It has been a banner week for U.S. airlines and their shareholders as blockbuster earnings across the board bolstered a sector that had been left for dead for more than a decade. But despite the well-deserved euphoria of monster short-term gains, investors should keep an eye on longer-term headwinds that may constrain future earnings.
But first things first: airline stocks deserve this party. All four of the largest U.S. airlines — Delta Air Lines (DAL), American Airlines (AAL), United Continental (UAL) and Southwest Airlines (LUV) rocked their second-quarter earnings. Let’s recap:
- Delta: DAL’s operating revenue increased 9.4% in the second quarter to $10.62 billion; with earnings of $801 million ($1.04 per share) — 17% above the prior year. Analysts had expected EPS of $1.03 on $10.59 billion in revenue.
- American Airlines: The airline behemoth birthed by the merger of US Airways and American Airlines stole the earnings show this week, reporting historic net profits of $1.5 billion ($1.98 per share) on $11.4 billion in sales. Wall Street had expected $1.95 on revenue of $11.3 billion. AAL Chairman Doug Parker also announced a 10-cent aper share dividend — American’s first dividend since 1980 — and a $1 billion share repurchase program.
- United Continental: UAL reported second-quarter earnings of $919 million ($2.34 per share) on $10.3 billion in revenue; analysts had expected EPS of $2.19 on $10.3 billion in revenue. UAL, the only U.S. carrier to post a first quarter loss, increased profits by 50% compared to a year ago.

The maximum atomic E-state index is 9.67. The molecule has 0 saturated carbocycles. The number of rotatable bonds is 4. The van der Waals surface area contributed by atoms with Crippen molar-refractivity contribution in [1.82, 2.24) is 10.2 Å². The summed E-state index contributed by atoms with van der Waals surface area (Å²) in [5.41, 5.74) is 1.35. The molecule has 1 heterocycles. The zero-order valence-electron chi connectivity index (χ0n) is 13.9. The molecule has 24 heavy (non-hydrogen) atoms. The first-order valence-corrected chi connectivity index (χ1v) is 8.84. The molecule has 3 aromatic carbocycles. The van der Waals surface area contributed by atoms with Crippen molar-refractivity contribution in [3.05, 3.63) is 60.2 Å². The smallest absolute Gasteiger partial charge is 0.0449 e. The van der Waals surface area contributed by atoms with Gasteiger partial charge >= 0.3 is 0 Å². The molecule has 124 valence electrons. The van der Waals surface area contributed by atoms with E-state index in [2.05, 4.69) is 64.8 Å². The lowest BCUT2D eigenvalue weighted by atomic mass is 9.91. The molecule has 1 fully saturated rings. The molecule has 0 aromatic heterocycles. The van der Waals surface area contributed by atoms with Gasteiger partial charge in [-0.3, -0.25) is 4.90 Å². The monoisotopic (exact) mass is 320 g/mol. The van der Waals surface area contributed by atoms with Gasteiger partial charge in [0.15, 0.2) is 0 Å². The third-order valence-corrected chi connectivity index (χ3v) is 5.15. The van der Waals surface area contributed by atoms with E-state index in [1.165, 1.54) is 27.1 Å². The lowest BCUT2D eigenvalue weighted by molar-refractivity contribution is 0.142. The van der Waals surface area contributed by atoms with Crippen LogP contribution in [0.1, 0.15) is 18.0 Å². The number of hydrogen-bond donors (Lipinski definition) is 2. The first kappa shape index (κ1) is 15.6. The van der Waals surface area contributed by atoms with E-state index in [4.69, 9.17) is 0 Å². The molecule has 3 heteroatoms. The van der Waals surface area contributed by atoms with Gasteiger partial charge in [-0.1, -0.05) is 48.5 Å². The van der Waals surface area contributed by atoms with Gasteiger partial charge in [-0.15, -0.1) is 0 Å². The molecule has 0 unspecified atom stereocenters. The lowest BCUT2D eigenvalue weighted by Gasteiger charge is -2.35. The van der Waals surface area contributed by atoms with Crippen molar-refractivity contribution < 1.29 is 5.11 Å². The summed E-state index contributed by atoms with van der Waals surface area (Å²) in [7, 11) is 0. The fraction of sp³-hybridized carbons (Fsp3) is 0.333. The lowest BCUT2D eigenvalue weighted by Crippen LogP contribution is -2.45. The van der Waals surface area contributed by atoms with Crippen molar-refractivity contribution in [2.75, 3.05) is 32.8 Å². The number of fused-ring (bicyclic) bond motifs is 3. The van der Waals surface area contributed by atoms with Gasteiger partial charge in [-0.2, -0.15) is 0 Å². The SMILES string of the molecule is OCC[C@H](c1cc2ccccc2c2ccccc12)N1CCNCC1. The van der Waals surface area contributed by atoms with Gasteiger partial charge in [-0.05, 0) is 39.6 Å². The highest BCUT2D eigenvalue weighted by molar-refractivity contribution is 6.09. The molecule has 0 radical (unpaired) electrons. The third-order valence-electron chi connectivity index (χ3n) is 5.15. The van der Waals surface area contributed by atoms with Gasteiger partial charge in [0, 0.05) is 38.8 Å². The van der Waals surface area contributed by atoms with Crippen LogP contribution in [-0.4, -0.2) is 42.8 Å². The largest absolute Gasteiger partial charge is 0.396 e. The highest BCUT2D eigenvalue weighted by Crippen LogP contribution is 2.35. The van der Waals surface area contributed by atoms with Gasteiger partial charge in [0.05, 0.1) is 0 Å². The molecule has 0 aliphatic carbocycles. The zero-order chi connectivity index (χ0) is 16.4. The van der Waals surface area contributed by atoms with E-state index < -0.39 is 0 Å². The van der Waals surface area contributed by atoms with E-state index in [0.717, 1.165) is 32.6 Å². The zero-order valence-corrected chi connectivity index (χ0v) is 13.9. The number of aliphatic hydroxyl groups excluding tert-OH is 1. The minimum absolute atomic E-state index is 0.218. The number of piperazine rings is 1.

- Southwest: LUV also beat the Street in the second quarter, with earnings of $485 million (70 cents per share) on $5 billion in revenue. Analysts had expected EPS of 61 cents on $4.94 billion. The record second-quarter earnings illustrate the progress LUV has made to integrate AirTran.
It’s no surprise that airline stocks have been on a tear, gaining an average of 100% in the past 52 weeks. Can airline stocks continue to gain altitude? Here are some short-term tailwinds and longer-term headwinds to consider:
Strong Traffic Growth: Passenger air traffic grew by 5.5% last year and is on track to grow 6% per year through 2016, according to new forecasts by the International Civil Aviation Organization (ICAO). In North America, ICAO expects passenger traffic to grow by 2.7% in 2014, in large part due to the rebound in the U.S. economy and lower unemployment rate.
Benefits of Consolidation: The benefits of consolidation among U.S. airlines has been a key driver of efficiency and profitability. The mergers of US Airways and American, United and Continental, Delta and Northwest as well as Southwest and AirTran — all of which occurred within the past five years — are delivering substantial economies of scale. That having been said, the devil is in the details when it comes to airline mergers — particularly when combining computer systems and sorting out flights and seniority lists.
Ancillary Fee Income: Passengers may hate getting dinged for multiple fees, but airline stocks are soaring as a result. Ancillary revenue (fees associated with everything from baggage to priority boarding to inflight sales) accounted for $31.5 billion in airline revenue last year, according to a new report by IdeaWorks. Expect this trend to accelerate in the coming years, driven by advanced inflight entertainment options like Wi-Fi. A stronger U.S. economy is boosting the fortunes of North American airlines.
Unfortunately, the long-term outlook isn’t quite as rosy.